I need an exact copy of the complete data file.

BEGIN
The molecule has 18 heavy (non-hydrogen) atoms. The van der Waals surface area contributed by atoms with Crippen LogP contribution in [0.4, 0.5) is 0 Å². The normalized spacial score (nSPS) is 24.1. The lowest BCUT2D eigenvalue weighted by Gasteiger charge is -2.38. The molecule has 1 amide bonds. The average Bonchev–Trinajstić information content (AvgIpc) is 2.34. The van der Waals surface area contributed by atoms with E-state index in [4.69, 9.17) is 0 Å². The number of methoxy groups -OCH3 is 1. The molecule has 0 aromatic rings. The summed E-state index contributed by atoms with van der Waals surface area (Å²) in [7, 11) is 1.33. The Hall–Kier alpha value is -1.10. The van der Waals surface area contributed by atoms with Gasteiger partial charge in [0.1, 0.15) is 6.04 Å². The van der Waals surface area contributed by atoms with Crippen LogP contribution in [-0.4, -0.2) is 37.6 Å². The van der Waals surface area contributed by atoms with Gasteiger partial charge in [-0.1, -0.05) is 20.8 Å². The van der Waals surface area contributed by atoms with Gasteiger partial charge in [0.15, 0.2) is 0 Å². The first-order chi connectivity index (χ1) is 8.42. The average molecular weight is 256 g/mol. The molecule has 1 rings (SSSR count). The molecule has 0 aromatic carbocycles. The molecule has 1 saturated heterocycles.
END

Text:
The molecule has 18 heavy (non-hydrogen) atoms. The van der Waals surface area contributed by atoms with Crippen LogP contribution in [0.4, 0.5) is 0 Å². The normalized spacial score (nSPS) is 24.1. The lowest BCUT2D eigenvalue weighted by Gasteiger charge is -2.38. The molecule has 1 amide bonds. The average Bonchev–Trinajstić information content (AvgIpc) is 2.34. The van der Waals surface area contributed by atoms with E-state index in [4.69, 9.17) is 0 Å². The number of methoxy groups -OCH3 is 1. The molecule has 0 aromatic rings. The summed E-state index contributed by atoms with van der Waals surface area (Å²) in [7, 11) is 1.33. The Hall–Kier alpha value is -1.10. The van der Waals surface area contributed by atoms with Gasteiger partial charge in [0.1, 0.15) is 6.04 Å². The van der Waals surface area contributed by atoms with Crippen LogP contribution in [-0.4, -0.2) is 37.6 Å². The van der Waals surface area contributed by atoms with Gasteiger partial charge in [-0.1, -0.05) is 20.8 Å². The van der Waals surface area contributed by atoms with Gasteiger partial charge in [0.15, 0.2) is 0 Å². The first-order chi connectivity index (χ1) is 8.42. The average molecular weight is 256 g/mol. The molecule has 1 rings (SSSR count). The molecule has 0 aromatic carbocycles. The molecule has 1 saturated heterocycles.